Iraqi Prime Minister Haider al-Abadi’s proposed government and structural reforms, while institutionally popular, are stirring a growing amount of opposition in the country’s south, some of it violent. The leader wishes to clamp down on corruption and governmental inadequacies in the midst of a crippling internecine war and could be losing control of much of the country.
Iran, implicitly in control of Iraq’s government, understands that a wider success of Mr al-Abadi’s reforms would strengthen his leadership too much, diminishing reliance on Tehran for political support. The Iranians will quietly encourage demonstrations in the Shiite Iraqi south to both undermine support for the reforms and remind Mr al-Abadi where the power truly is.
Further north in Syria this week, two rumours emerged of a Russian plan to increase its military and political support for the embattled regime. Greater numbers of advanced military equipment, and even Russian language speakers, have been recorded in the regime’s core territory fighting rebel and Islamist forces over the past few weeks.
Whether this influx of materiel can bolster the regime relies on the veracity of the second rumour. Sources close to the Russian and Gulf Arab governments have hinted at backroom negotiations between the Syrian regime and selected rebel forces are underway showing some indications of early success.
The two sides reportedly have broadly agreed on a power transition to end the civil war, but will require the backing of more rebel groups for it to be viable. Russia is spending serious political capital on the project, indicating that Moscow thinks these negotiations and extra weapons may be effective to protect its interests in Syria and the al-Assad regime, although only time will tell.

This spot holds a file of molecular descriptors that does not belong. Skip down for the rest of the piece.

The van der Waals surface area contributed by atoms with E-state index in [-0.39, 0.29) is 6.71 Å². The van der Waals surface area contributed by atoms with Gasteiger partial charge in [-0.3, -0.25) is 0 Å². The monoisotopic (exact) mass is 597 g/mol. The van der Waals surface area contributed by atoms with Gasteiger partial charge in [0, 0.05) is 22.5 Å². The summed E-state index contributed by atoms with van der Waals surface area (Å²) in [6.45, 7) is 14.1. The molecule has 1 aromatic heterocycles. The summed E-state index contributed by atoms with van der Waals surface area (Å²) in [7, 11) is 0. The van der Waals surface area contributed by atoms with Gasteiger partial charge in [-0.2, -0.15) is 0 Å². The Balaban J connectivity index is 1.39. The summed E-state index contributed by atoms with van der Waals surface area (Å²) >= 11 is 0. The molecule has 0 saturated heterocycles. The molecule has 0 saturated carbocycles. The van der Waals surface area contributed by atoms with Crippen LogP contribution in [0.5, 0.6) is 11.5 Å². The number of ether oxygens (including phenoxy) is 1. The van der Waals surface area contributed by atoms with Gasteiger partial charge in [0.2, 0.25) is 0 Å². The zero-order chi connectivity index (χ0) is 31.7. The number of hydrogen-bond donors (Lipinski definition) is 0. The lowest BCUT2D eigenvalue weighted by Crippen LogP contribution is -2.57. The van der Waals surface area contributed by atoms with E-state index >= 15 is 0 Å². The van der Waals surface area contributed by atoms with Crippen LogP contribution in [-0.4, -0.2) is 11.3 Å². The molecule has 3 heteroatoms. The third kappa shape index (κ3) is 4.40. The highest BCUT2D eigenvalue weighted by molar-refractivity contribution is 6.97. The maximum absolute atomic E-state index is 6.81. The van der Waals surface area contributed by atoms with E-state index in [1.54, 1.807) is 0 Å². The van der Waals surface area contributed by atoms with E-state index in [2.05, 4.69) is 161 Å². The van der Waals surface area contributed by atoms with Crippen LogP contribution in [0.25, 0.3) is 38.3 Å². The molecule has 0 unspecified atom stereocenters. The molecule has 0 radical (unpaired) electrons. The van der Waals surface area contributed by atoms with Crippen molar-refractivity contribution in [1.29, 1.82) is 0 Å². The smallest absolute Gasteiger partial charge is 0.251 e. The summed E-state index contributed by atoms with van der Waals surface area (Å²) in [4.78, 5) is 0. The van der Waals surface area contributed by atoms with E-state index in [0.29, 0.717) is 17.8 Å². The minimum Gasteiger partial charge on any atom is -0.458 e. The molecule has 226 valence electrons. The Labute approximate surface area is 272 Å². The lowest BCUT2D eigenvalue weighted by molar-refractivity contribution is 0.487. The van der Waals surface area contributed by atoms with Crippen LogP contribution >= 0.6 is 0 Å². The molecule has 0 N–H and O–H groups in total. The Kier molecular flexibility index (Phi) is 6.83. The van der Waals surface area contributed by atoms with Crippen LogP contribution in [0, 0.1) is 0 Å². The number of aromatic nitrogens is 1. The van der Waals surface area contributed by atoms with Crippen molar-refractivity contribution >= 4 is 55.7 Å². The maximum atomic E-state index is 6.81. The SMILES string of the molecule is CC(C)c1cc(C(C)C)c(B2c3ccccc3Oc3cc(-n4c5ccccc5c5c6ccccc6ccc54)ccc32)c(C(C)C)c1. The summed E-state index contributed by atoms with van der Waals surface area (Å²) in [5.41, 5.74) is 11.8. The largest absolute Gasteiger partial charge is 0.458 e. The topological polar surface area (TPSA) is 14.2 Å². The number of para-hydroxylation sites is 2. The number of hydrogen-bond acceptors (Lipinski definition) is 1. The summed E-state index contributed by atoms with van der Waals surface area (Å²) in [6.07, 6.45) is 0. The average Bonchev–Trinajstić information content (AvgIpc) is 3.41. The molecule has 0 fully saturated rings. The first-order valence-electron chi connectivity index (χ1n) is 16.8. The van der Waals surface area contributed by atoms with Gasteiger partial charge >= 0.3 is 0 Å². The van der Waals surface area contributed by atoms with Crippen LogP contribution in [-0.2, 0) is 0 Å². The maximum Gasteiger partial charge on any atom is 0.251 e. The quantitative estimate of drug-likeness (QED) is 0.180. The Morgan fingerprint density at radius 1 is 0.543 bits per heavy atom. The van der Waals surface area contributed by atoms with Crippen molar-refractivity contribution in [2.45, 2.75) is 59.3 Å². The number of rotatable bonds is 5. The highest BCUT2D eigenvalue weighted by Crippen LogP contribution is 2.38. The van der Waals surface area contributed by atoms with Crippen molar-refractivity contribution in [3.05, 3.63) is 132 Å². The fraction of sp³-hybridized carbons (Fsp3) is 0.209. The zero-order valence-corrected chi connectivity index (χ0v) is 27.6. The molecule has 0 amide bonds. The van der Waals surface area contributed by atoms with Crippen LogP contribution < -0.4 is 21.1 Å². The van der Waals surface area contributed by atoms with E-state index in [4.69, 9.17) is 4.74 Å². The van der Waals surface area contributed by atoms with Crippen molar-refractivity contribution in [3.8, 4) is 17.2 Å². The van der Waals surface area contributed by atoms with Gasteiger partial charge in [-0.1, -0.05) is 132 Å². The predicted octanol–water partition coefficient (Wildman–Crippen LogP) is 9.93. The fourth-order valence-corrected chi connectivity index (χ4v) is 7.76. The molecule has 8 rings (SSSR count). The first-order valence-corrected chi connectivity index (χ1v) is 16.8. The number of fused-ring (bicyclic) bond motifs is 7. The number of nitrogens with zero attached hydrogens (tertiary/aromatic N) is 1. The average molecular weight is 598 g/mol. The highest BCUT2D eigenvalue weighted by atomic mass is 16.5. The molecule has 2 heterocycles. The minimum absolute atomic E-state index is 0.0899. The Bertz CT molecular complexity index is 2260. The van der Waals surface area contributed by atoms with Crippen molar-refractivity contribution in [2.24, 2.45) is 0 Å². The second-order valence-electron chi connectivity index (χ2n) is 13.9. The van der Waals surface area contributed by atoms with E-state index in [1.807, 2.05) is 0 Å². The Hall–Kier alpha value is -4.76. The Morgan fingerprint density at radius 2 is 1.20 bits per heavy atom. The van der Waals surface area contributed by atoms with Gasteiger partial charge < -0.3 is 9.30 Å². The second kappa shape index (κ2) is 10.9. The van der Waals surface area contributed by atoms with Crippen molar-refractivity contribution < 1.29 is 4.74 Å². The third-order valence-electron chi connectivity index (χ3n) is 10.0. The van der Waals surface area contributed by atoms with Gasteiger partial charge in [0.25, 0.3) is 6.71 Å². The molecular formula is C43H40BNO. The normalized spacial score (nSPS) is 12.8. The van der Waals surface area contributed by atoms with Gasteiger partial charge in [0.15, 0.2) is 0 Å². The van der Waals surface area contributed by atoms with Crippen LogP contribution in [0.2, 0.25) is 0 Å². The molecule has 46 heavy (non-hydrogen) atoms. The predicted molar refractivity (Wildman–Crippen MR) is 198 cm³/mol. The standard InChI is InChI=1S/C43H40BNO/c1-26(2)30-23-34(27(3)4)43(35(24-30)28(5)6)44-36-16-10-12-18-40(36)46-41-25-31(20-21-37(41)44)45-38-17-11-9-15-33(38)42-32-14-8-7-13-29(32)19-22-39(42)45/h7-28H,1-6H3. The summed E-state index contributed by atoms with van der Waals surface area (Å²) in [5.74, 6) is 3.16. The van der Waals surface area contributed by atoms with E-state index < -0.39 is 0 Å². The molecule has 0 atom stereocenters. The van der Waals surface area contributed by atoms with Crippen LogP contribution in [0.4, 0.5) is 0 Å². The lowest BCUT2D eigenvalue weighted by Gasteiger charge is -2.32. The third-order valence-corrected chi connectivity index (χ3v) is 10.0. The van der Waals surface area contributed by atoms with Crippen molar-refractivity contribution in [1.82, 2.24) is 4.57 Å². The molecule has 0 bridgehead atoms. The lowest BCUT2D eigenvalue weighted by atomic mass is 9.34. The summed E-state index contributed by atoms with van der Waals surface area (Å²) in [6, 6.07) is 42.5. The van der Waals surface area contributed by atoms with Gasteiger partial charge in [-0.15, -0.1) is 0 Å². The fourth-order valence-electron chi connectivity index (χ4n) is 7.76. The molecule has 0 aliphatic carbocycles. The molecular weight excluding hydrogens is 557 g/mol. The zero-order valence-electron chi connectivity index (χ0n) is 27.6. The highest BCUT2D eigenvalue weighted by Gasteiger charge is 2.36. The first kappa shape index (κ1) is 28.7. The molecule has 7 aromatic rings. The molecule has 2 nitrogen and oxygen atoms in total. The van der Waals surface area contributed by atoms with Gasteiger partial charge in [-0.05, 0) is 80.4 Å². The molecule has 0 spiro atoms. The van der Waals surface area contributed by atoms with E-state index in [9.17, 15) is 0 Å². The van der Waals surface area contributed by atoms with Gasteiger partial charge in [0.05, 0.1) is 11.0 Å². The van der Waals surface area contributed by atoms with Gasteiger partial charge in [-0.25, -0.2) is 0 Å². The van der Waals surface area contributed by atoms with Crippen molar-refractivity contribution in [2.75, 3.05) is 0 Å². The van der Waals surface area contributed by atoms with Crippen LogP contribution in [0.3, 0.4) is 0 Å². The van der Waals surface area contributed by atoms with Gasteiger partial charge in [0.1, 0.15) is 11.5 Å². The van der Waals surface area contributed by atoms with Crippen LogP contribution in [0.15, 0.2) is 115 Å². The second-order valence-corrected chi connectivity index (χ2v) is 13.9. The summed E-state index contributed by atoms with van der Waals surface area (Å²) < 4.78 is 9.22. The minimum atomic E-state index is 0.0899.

This week will also be important for China as it deals with the ripples of compounding financial and political problems of transitioning to an updated economic model. A series of chemical explosions over the past few weeks highlight the broken nature of Chinese local bureaucracies and their emphasis on growth over regulations and worker safety. While Beijing must tread carefully in prosecuting its anti-corruption campaign, the campaign is extremely important to maintain.
China’s PMI index also dropped into contraction territory over August, indicating the country may have slowed down further than indicated by official figures. The index measured below 50 (49.7), the lowest since 2012. More wild swings in the Chinese stock market are likely, and its housing sector is showing signs of not yet hitting bottom after a partial bubble-burst earlier this year.